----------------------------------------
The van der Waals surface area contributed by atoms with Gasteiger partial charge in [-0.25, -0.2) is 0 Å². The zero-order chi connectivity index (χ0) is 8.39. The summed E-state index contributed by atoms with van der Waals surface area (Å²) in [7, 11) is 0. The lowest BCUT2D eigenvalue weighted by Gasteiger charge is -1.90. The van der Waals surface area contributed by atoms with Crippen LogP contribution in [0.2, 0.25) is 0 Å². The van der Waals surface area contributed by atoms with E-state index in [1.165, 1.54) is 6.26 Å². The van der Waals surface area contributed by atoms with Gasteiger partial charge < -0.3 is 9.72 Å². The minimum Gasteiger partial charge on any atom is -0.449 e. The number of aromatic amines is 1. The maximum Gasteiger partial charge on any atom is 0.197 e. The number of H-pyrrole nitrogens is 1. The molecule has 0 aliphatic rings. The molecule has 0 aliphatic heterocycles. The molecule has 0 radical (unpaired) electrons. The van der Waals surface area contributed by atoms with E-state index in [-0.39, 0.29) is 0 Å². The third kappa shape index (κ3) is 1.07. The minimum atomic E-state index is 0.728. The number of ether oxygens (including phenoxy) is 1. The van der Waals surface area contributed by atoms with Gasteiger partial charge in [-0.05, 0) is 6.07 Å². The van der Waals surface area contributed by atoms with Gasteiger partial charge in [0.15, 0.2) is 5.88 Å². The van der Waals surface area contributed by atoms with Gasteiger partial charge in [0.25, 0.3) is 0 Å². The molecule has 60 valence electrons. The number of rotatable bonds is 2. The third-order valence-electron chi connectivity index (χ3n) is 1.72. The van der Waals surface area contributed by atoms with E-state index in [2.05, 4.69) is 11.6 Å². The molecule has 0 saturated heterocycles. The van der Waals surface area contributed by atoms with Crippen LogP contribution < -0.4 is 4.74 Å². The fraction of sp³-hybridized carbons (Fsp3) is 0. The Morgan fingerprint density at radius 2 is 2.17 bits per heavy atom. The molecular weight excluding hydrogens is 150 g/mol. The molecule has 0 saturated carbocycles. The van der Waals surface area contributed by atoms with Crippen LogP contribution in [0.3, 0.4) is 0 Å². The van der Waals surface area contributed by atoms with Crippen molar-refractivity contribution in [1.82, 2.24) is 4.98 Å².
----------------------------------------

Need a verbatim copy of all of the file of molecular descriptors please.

The van der Waals surface area contributed by atoms with Gasteiger partial charge in [-0.25, -0.2) is 0 Å². The zero-order chi connectivity index (χ0) is 8.39. The summed E-state index contributed by atoms with van der Waals surface area (Å²) in [7, 11) is 0. The lowest BCUT2D eigenvalue weighted by Gasteiger charge is -1.90. The van der Waals surface area contributed by atoms with Crippen LogP contribution in [0.2, 0.25) is 0 Å². The van der Waals surface area contributed by atoms with E-state index in [1.165, 1.54) is 6.26 Å². The van der Waals surface area contributed by atoms with Gasteiger partial charge < -0.3 is 9.72 Å². The minimum Gasteiger partial charge on any atom is -0.449 e. The number of aromatic amines is 1. The maximum Gasteiger partial charge on any atom is 0.197 e. The number of H-pyrrole nitrogens is 1. The molecule has 0 aliphatic rings. The molecule has 0 aliphatic heterocycles. The molecule has 0 radical (unpaired) electrons. The van der Waals surface area contributed by atoms with E-state index in [-0.39, 0.29) is 0 Å². The third kappa shape index (κ3) is 1.07. The minimum atomic E-state index is 0.728. The number of ether oxygens (including phenoxy) is 1. The van der Waals surface area contributed by atoms with Gasteiger partial charge in [-0.05, 0) is 6.07 Å². The van der Waals surface area contributed by atoms with Gasteiger partial charge in [0.15, 0.2) is 5.88 Å². The van der Waals surface area contributed by atoms with Gasteiger partial charge in [0.25, 0.3) is 0 Å². The molecule has 60 valence electrons. The number of rotatable bonds is 2. The third-order valence-electron chi connectivity index (χ3n) is 1.72. The van der Waals surface area contributed by atoms with E-state index in [2.05, 4.69) is 11.6 Å². The molecule has 0 saturated heterocycles. The van der Waals surface area contributed by atoms with Crippen LogP contribution < -0.4 is 4.74 Å². The fraction of sp³-hybridized carbons (Fsp3) is 0. The Morgan fingerprint density at radius 2 is 2.17 bits per heavy atom. The molecular weight excluding hydrogens is 150 g/mol. The molecule has 0 saturated carbocycles. The van der Waals surface area contributed by atoms with Crippen LogP contribution in [0.3, 0.4) is 0 Å². The van der Waals surface area contributed by atoms with Crippen molar-refractivity contribution in [1.82, 2.24) is 4.98 Å².